This document answers some frequently asked questions about the Protocol Buffers open source project. If you have a question that isn't answered here, join the discussion group and ask away!
Why did you release protocol buffers?
There are several reasons:
- Protocol buffers are used by practically everyone inside Google. We have many other projects we would like to release as open source that use protocol buffers, so to do this, we needed to release protocol buffers first. In fact, bits of the technology have already found their way into the open – if you dig into the code for Google AppEngine, you might find some of it.
- We would like to provide public APIs that accept protocol buffers as well as XML, both because it is more efficient and because we're just going to convert that XML to protocol buffers on our end anyway.
- We thought that people outside Google might find protocol buffers useful.
- Getting protocol buffers into a form we were happy to release was a fun 20% project.
Why is the first release version 2? What happened to version 1?
The initial version of protocol buffers (aka "Proto1") was developed in Google starting in early 2001, and evolved over the course of many years, sprouting new features whenever someone needed them and was willing to do the work themselves. Like anything created in such a way, it was a bit of a mess. We came to the conclusion that it would not be feasible to release the code as it was.
Version 2 ("Proto2") is a complete rewrite, though it keeps most of the design and uses many of the implementation ideas from Proto1. Some features have been added, some removed. Most importantly, though, the code is cleaned up and does not have any dependencies on Google libraries that have not yet been open-sourced. Most Google code still uses Proto1, but we are now starting to move to Proto2 internally at the same time as we release it publicly.
Why the name "Protocol Buffers"?
The name originates from the early days of the format, before we had the protocol buffer compiler to generate classes for us. At the time, there was a class called
ProtocolBuffer which actually acted as a buffer for an individual method. Users would add tag/value pairs to this buffer individually by calling methods like
AddValue(tag, value). The raw bytes were stored in a buffer which could then be written out once the message had been constructed.
Since that time, the "buffers" part of the name has lost its meaning, but it is still the name we use. Today, people usually use the term "protocol message" to refer to a message in an abstract sense, "protocol buffer" to refer to a serialized copy of a message, and "protocol message object" to refer to an in-memory object representing the parsed message.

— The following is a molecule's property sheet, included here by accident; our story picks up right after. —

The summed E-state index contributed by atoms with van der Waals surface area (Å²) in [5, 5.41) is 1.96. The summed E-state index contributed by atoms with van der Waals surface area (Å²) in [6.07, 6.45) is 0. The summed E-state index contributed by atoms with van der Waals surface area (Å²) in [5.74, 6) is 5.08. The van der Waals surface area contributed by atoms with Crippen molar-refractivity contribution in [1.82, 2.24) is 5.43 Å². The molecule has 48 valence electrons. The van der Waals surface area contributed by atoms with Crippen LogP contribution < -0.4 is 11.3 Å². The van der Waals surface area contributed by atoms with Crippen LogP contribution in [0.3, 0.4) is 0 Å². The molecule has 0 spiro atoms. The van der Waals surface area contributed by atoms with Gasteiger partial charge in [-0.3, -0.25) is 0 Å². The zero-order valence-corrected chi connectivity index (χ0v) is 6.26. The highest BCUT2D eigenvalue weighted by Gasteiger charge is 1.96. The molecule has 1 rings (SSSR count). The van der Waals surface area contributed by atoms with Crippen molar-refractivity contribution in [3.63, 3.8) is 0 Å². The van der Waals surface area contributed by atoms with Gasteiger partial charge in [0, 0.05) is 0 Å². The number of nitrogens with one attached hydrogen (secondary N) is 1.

Does Google have any patents on Protocol Buffers?
Google currently has no issued patents on Protocol Buffers, and we are happy to address any concerns around Protocol Buffers and patents that people may have.
How do protocol buffers differ from XML?
How do protocol buffers differ from ASN.1, COM, CORBA, Thrift, etc?
We think all of these systems have strengths and weaknesses. Google relies on protocol buffers internally and they are a vital component of our success, but that doesn't mean they are the ideal solution for every problem. You should evaluate each alternative in the context of your own project.
It is worth noting, though, that several of these technologies define both an interchange format and an RPC (remote procedure call) protocol. Protocol buffers are just an interchange format. They could easily be used for RPC – and, indeed, they do have limited support for defining RPC services – but they are not tied to any one RPC implementation or protocol.
Can I add support for a new language to protocol buffers?
Yes! In fact, the protocol buffer compiler is designed such that it's easy to write your own compiler. Check out the
CommandLineInterface class, which is available as part of the
We encourage you to create code generators and runtime libraries for new languages. You should start your own, independent project for this – this way, you will have the freedom to manage your project as you see fit, and will not be held back by our release process. Please also join the Protocol Buffers discussion group and let us know about your project; we will be happy to link to it and help you out with design issues.
Can I contribute patches to protocol buffers?
Yes! Please join the Protocol Buffers discussion group and talk to us about it.
Can I add new features to protocol buffers?
Maybe. We always like suggestions, but we're very cautious about adding things. One thing we've learned over the years is that lots of people have interesting ideas for new features. Most of these features are very useful in specific cases, but if we accepted all of them, protocol buffers would become a bloated, confusing mess. So, we have to be very picky. When evaluating new features, we look for additions that are very widely useful or very simple – or hopefully both. We regularly turn down feature additions from Google employees. We even regularly turn down feature additions from our own team members.
That said, we'd still like to hear what you have in mind. Join the Protocol Buffers discussion group and let us know. We might be able to help you find a way to do what you want without changing the underlying library. Or, maybe we'll decide that your feature is so useful or so simple that it should be added.